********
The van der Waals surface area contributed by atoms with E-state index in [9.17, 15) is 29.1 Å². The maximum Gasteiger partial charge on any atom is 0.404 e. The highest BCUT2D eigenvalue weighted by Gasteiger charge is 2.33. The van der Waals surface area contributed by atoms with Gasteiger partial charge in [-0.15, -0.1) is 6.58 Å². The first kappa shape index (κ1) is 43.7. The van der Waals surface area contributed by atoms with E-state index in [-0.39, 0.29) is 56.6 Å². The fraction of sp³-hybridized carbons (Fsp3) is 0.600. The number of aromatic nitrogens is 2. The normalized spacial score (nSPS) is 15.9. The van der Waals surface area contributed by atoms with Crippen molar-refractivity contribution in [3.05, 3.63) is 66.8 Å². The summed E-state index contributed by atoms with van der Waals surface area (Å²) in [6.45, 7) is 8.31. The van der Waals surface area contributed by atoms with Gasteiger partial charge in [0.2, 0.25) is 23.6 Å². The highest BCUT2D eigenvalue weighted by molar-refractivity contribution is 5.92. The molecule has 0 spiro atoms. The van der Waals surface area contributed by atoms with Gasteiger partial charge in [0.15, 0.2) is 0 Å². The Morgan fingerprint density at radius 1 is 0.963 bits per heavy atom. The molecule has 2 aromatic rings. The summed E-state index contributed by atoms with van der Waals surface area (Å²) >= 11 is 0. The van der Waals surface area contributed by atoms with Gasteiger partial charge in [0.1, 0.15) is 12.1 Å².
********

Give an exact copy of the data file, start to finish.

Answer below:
The van der Waals surface area contributed by atoms with E-state index in [9.17, 15) is 29.1 Å². The maximum Gasteiger partial charge on any atom is 0.404 e. The highest BCUT2D eigenvalue weighted by Gasteiger charge is 2.33. The van der Waals surface area contributed by atoms with Gasteiger partial charge in [-0.15, -0.1) is 6.58 Å². The first kappa shape index (κ1) is 43.7. The van der Waals surface area contributed by atoms with E-state index in [-0.39, 0.29) is 56.6 Å². The fraction of sp³-hybridized carbons (Fsp3) is 0.600. The number of aromatic nitrogens is 2. The normalized spacial score (nSPS) is 15.9. The van der Waals surface area contributed by atoms with Crippen molar-refractivity contribution in [3.05, 3.63) is 66.8 Å². The summed E-state index contributed by atoms with van der Waals surface area (Å²) in [6.45, 7) is 8.31. The van der Waals surface area contributed by atoms with Gasteiger partial charge in [0.2, 0.25) is 23.6 Å². The highest BCUT2D eigenvalue weighted by molar-refractivity contribution is 5.92. The molecule has 0 spiro atoms. The van der Waals surface area contributed by atoms with Gasteiger partial charge in [0.15, 0.2) is 0 Å². The Morgan fingerprint density at radius 1 is 0.963 bits per heavy atom. The molecule has 2 aromatic rings. The summed E-state index contributed by atoms with van der Waals surface area (Å²) >= 11 is 0. The van der Waals surface area contributed by atoms with Gasteiger partial charge in [0.1, 0.15) is 12.1 Å².